It is now almost exactly four years since Covid-19 reached Europe and spread through the world.
I remember how historians then said that most pandemics had lasted for two to three years. Two to three years! This time sounded so incredibly long and far away.
Here we are now, four years later, and we are apparently in another Covid wave with about 800 new cases reported in New Zealand every week.
Four years ago, Aotearoa New Zealand was trying to stay Covid-free. We were in lockdowns, stayed in trusted bubbles and when we went out, we tried to avoid any more contact than necessary. This time was hard for all – especially for those who were living on their own without any family members or close friends in their immediate neighbourhood.
Trust was extremely important. Did you trust the person you were talking to? Did you trust the news about the Covid cases? Did you trust the health specialists? Did you trust the politicians?
Most people behaved according to their level of trust towards certain groups. If you trusted one ‘camp’ of health officials, you avoided contact with people who were not vaccinated. If you trusted the other ‘camp’ of health officials, you avoided vaccinations and ignored the pandemic. Full stop.
Either you were vaccinated or not. There was no in-between. The consequences were obvious: division, (mis)trust and (mis)information among friends, families and societies. I believe that this divisiveness further contributed to the wave of autocratic systems around the world. Many people were confused. They didn’t know whom to believe. They craved for a father-figure they could trust. A ‘super’ father who was human and visible and would lead them with strength and power through the jungle of information, news, warnings and messages. If you could trust this one leader, there was nothing to worry about.
It was in this kind of atmosphere that I started reading the book ‘Mother Tongue’ by the New Zealand author Joan Rosier-Jones.
The book describes the lives of a group of people living in a dictatorship. The dictatorship discriminates against people of a certain mother tongue. While one might argue that the whole book is about turning the reality around and making those who were historically victims resume to power against their former rulers, I have read the book in the context of my upbringing close to the border that separated the Federal Republic of Germany and the German Democratic Republic, the GDR. In the GDR the people were not free to move or speak if they didn’t agree with their rulers. They were certainly not allowed to just leave the country.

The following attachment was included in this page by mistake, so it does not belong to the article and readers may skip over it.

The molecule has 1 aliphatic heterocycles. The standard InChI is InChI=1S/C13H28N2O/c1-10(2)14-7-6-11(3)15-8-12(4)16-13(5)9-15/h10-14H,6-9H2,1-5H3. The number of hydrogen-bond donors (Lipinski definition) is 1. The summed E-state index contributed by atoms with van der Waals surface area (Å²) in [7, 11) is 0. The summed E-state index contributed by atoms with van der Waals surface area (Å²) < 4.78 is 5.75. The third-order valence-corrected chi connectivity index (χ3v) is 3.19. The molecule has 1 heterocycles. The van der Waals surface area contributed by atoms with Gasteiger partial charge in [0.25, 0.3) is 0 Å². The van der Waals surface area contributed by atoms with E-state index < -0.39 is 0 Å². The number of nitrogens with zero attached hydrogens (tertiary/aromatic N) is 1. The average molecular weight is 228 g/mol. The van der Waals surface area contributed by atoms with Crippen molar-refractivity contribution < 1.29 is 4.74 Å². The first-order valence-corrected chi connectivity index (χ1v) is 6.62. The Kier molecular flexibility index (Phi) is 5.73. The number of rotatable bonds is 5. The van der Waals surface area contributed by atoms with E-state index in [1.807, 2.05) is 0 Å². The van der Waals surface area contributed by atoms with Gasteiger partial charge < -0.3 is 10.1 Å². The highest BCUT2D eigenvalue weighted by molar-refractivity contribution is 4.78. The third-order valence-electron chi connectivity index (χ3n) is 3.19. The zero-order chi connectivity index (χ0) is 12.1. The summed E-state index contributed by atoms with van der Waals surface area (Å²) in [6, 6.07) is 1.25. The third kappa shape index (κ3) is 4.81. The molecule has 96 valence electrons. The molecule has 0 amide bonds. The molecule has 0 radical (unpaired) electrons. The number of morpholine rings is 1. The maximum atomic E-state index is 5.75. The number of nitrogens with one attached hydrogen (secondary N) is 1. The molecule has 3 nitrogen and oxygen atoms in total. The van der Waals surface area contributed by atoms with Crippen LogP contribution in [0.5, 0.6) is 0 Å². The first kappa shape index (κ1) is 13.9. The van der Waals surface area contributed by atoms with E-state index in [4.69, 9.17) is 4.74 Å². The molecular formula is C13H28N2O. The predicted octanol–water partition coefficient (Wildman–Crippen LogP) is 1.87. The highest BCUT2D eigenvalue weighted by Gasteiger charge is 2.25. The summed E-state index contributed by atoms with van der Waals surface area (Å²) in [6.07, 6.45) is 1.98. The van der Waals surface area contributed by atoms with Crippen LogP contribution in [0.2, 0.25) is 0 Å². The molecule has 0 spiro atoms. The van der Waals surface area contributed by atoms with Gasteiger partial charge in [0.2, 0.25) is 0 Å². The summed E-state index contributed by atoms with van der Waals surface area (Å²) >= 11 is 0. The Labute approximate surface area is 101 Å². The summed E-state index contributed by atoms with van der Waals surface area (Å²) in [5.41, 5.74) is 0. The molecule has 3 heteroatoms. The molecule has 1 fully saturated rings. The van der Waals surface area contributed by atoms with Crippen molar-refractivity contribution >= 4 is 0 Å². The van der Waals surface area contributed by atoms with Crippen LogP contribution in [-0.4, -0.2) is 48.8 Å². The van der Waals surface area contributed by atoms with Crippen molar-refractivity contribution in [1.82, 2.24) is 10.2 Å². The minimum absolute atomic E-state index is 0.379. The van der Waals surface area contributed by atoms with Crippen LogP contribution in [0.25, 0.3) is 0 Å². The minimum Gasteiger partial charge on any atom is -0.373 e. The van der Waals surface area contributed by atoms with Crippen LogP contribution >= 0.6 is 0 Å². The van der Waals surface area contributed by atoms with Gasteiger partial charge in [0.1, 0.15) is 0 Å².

So, when I read ‘Mother Tongue’, my focus was on the dictatorship, on the lack of freedom and the omnipresent fear.
The group of people who are the protagonists in the story are sharing an urban guesthouse and due to their fear of speaking their mother tongue, they avoid going outside, being seen, being followed. They hardly trust themselves, but they certainly don’t trust anybody beyond their bubble.
In the description of the story on the back cover of the book the situation is summarised perfectly: “They are all as much victims of their own fears as they are of the dictatorship they live under, until one day a knock at the door changes everything”.
There was no knock on the door for us in 2020 or 2021. Our lockdowns eventually ended. However, the end of the lockdowns was not accompanied with a victory celebration. The lockdowns ended, but for many people the fear stayed. With the current waves of Covid, there are questions of why we sacrificed so much of our freedom and our lives if we are now told to accept that Covid is here to stay.
The opinions are still divided: were/are the vaccinations important? Would the consequences have been disastrous without the vaccination – especially in a relatively small country like New Zealand where there is a legendary 2-degree-relationship across the country?
We will never find out. We can speculate, look at probabilities and statistics based on science and history.
We have to live with it. Our bubbles are burst. We need to decide ourselves what precautions we want to take. There is no strong ‘know-it-all’ person, no visible human father figure who is strong enough to win over a pandemic.
The history has shown that dictators first and foremost acted for their own benefit. Dictators take decisions within their circle of loyalists. While a strong leader might sound good, this leader is only good to you while you are on their side. Unfortunately, most dictatorships prefer silencing their opponents rather than letting them go.
The fear of Covid might still be alive, but we need to remember that we do live in a democracy where we are not powerless. We can decide what to read, what language we speak, what religion we practice and with whom we want to communicate and share our thoughts. We can submit our thoughts on Bills to the Government without the fear of retribution.
Democracy means that we have to learn constantly, use a variety of sources and media to form our opinions. It is hard work, it is vulnerable to people who abuse it, it constantly needs checks and balances, but as long as power is controlled in a democratic and respectful manner, this is the best political system we have available.
Our freedom is as precious as our neighbour’s freedom, and we need to protect it – against all odds.
– BM –